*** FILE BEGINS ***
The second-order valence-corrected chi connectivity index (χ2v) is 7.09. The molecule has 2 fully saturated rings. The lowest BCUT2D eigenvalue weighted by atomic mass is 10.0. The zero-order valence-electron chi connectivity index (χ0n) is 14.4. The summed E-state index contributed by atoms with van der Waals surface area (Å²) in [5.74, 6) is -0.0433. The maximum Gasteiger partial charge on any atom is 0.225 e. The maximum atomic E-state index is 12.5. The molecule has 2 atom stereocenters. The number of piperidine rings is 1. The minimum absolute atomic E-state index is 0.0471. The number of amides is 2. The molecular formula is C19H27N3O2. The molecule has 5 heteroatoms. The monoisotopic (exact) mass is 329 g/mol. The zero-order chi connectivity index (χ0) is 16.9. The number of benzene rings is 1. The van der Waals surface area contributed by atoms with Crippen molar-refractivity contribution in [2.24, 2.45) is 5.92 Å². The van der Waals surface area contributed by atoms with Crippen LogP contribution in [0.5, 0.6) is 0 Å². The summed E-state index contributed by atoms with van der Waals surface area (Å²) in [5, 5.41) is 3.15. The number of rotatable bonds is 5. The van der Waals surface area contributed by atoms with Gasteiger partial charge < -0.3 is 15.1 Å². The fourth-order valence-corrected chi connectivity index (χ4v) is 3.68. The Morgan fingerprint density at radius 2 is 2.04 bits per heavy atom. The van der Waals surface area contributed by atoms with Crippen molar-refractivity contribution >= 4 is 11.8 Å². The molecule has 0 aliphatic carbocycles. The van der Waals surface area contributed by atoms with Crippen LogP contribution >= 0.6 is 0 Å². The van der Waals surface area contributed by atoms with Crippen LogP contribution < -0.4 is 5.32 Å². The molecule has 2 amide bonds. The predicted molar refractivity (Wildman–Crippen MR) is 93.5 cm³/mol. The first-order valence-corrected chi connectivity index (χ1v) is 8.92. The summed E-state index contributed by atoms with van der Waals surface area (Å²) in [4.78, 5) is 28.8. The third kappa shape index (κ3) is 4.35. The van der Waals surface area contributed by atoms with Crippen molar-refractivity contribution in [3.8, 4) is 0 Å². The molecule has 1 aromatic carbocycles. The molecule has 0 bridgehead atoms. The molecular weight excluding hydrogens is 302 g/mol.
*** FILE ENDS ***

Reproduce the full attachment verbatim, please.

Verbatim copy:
The second-order valence-corrected chi connectivity index (χ2v) is 7.09. The molecule has 2 fully saturated rings. The lowest BCUT2D eigenvalue weighted by atomic mass is 10.0. The zero-order valence-electron chi connectivity index (χ0n) is 14.4. The summed E-state index contributed by atoms with van der Waals surface area (Å²) in [5.74, 6) is -0.0433. The maximum Gasteiger partial charge on any atom is 0.225 e. The maximum atomic E-state index is 12.5. The molecule has 2 atom stereocenters. The number of piperidine rings is 1. The minimum absolute atomic E-state index is 0.0471. The number of amides is 2. The molecular formula is C19H27N3O2. The molecule has 5 heteroatoms. The monoisotopic (exact) mass is 329 g/mol. The zero-order chi connectivity index (χ0) is 16.9. The number of benzene rings is 1. The van der Waals surface area contributed by atoms with Crippen molar-refractivity contribution in [2.24, 2.45) is 5.92 Å². The van der Waals surface area contributed by atoms with Crippen LogP contribution in [0.5, 0.6) is 0 Å². The summed E-state index contributed by atoms with van der Waals surface area (Å²) in [5, 5.41) is 3.15. The number of rotatable bonds is 5. The van der Waals surface area contributed by atoms with Gasteiger partial charge < -0.3 is 15.1 Å². The fourth-order valence-corrected chi connectivity index (χ4v) is 3.68. The Morgan fingerprint density at radius 2 is 2.04 bits per heavy atom. The van der Waals surface area contributed by atoms with Crippen molar-refractivity contribution >= 4 is 11.8 Å². The molecule has 0 aliphatic carbocycles. The van der Waals surface area contributed by atoms with Crippen LogP contribution >= 0.6 is 0 Å². The van der Waals surface area contributed by atoms with Crippen LogP contribution < -0.4 is 5.32 Å². The molecule has 2 amide bonds. The predicted molar refractivity (Wildman–Crippen MR) is 93.5 cm³/mol. The first-order valence-corrected chi connectivity index (χ1v) is 8.92. The summed E-state index contributed by atoms with van der Waals surface area (Å²) in [4.78, 5) is 28.8. The third kappa shape index (κ3) is 4.35. The van der Waals surface area contributed by atoms with Crippen molar-refractivity contribution in [3.8, 4) is 0 Å². The molecule has 1 aromatic carbocycles. The molecule has 0 bridgehead atoms. The molecular weight excluding hydrogens is 302 g/mol.